Why I do not have black widow spiders, cyanide, or fatal booby traps as pets

Nature is violent. We love to believe the paragon of nature is a bucolic scene – an ethereal mountainside as the sun sets at day’s end. If one instigates a black widow spider while observing the aforementioned, they are willing nature into its most instinctual response – inherent violence (but the spider does not think it violent). When one partakes in breaking the law of the spider and gets bitten, then they, perhaps, deserves to be bitten. You broke the law of the spider, and because you did so, you will remember (hopefully) the caustic reaction to your base ignorance. Don’t fuck with black the widow: they are, what all living organisms are, motivated by the continuation existence.

The stones of cherries, apricots, peaches, and plums contain cyanide. Most people (nearly all) do not ingest the stones of those fruits – which is the location of the toxic cyanide. And individuals, generally speaking, do not conflate the harmful consequences of ingesting a stone’s cyanide with instigating a spider to bite. Fruit’s stones are innocuous unless ingested: a black spider is harmless unless provoked.

Now, booby traps: planning, intent, defense, and possible malice are their motivation. When triggered (and I suppose it depends on what side of the wall you are on) the results are potentially gruesome. Therefore, it is a good idea to remain free and clear of individuals capable of constructing booby traps: nor should you make booby traps your pets – feeding them is precarious.

(If you have not already, please look into The Stanford Prison Project: https://www.prisonexp.org/. And another fun insight into boilerplate human psyche is https://en.wikipedia.org/wiki/Murder_of_Kitty_Genovese – please read the entire article, especially the ‘psychological research’ section).

The motivation for this piece of prose is confusion. Many moons ago when I was a psyche ward employee, one of the residents (let’s call him Tom) lived with schizophrenia. Tom was congenial and forthright about his diagnosis, if he deigned one worthy of his insight. He was a great teacher, listener, and conversationalist when asymptomatic. When symptoms were present, he would languorously pace the common area and meet my eyes with a suspicious side-eyed stare. I enjoyed his company and our conversations.

At some point, early in his stay, he sits down in the chair next to my work station and asks me what I know about schizophrenia. I tell him that everything I know came out of books. And immediately after I say the word “books,” the corners of his mouth reach for the ceiling in a most amiable manner – as if to say, “It is your lucky day friend, cause you are about to learn what it really is.”

Tom begins by asking me to imagine an empty two gallon bucket (in my mind the bucket is red, probably for the same reason he specifies two gallons). He then asks me to imagine a three and a half inch round sponge that fits snugly inside the top edge of the bucket – like a lid with no exterior fasteners. He then asks me to imagine a hole in the center of the sponge, and in that hole is the tip of a garden hose. Tom informs me that the seal around the circumference of the bucket and the hole where the head of the hose sits is airtight. The hose is then turned on to a moderate flow. He explains to me that everything is fine until the bucket becomes full, at which point, the apparatus is incapable of expelling water at a commensurate rate –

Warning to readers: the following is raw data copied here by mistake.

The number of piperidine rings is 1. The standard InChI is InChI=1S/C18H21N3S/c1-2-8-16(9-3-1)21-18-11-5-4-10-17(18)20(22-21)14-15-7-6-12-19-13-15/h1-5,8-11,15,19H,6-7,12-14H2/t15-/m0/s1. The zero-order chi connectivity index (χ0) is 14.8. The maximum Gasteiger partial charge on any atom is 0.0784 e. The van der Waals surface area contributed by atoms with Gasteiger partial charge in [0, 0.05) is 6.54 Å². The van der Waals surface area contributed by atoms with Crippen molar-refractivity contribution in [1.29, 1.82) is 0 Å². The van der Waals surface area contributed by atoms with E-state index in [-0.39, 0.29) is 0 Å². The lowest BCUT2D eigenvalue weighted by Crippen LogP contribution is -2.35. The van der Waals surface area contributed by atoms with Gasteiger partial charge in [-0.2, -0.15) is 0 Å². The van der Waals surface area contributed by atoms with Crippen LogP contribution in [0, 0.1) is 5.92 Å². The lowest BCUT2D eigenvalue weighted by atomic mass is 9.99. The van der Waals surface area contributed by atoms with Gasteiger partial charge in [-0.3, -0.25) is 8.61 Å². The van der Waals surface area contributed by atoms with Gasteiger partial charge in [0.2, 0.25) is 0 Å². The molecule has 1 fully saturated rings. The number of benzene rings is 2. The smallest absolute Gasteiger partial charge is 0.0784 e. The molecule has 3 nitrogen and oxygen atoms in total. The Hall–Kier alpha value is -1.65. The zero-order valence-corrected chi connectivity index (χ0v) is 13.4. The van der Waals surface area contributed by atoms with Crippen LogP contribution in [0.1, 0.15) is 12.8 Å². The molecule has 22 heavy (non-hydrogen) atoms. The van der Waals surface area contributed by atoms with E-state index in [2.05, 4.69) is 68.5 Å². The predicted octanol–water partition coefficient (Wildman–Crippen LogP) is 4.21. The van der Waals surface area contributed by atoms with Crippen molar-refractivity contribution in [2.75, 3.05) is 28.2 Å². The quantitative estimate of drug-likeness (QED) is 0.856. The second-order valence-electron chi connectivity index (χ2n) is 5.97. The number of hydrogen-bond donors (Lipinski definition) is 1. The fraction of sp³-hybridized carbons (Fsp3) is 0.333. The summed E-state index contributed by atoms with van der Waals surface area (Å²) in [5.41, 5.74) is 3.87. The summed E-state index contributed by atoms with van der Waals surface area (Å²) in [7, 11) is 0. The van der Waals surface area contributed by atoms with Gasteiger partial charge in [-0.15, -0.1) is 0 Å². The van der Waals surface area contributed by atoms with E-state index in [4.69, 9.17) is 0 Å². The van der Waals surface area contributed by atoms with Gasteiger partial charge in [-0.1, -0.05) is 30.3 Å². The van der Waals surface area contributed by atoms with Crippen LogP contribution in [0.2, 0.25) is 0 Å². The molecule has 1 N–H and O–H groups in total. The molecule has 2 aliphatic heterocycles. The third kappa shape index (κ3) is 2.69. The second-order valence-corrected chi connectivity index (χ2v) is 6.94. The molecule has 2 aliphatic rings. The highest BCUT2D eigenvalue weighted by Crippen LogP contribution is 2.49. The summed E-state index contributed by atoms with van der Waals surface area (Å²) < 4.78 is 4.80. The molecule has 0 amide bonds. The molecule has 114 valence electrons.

Tom tells me, “That is schizophrenia.” The information entering the brain becomes overwhelming, and once the brain’s information capacity is reached, it goes haywire. It is a matter of over stimulation and rapid processing with no release valve. “It is hell.”

It is also the best analogy I can relate to the confluence of a pandemic, economic insecurities, and social discourses with lack of prudent solutions in the foreseeable future. It is confusing, disheartening, and overwhelming: it is also our unprecedented reality. So what is the best way to remain optimistic, engaged, and unflappable in these trying times? Maybe the aforementioned is not an appropriate response? Furthermore, how and why should anyone feel other than what they are feeling? To tell themselves or be told it is wrong for feeling a particular way is disingenuous. (My only comments on feelings are, be convinced they are YOURS – your conclusion, and, they are not facts – they will not kill you (I am quite sure there are scores of individuals who would voraciously tell me otherwise: I pray for decency or clemency or both). But it is seemingly impossible to contribute to a solution when only over-reactionary solutions exist (I did not sue Honda because that is the make of car that ran over and killed my cat, Dennis). My greatest hope is that we as human beings emerge from this tumult with grace and better understanding of each other. And perhaps an even more  important byproduct of this disseminated discourse will be a more accurate understanding of ourselves and our place in the world and our communities. Sure, that previous bit sounds emotionally ideal, veering on mawkish, and truthfully it doesn’t matter anyway; because all I can think of is black widows, cyanide, and booby traps.

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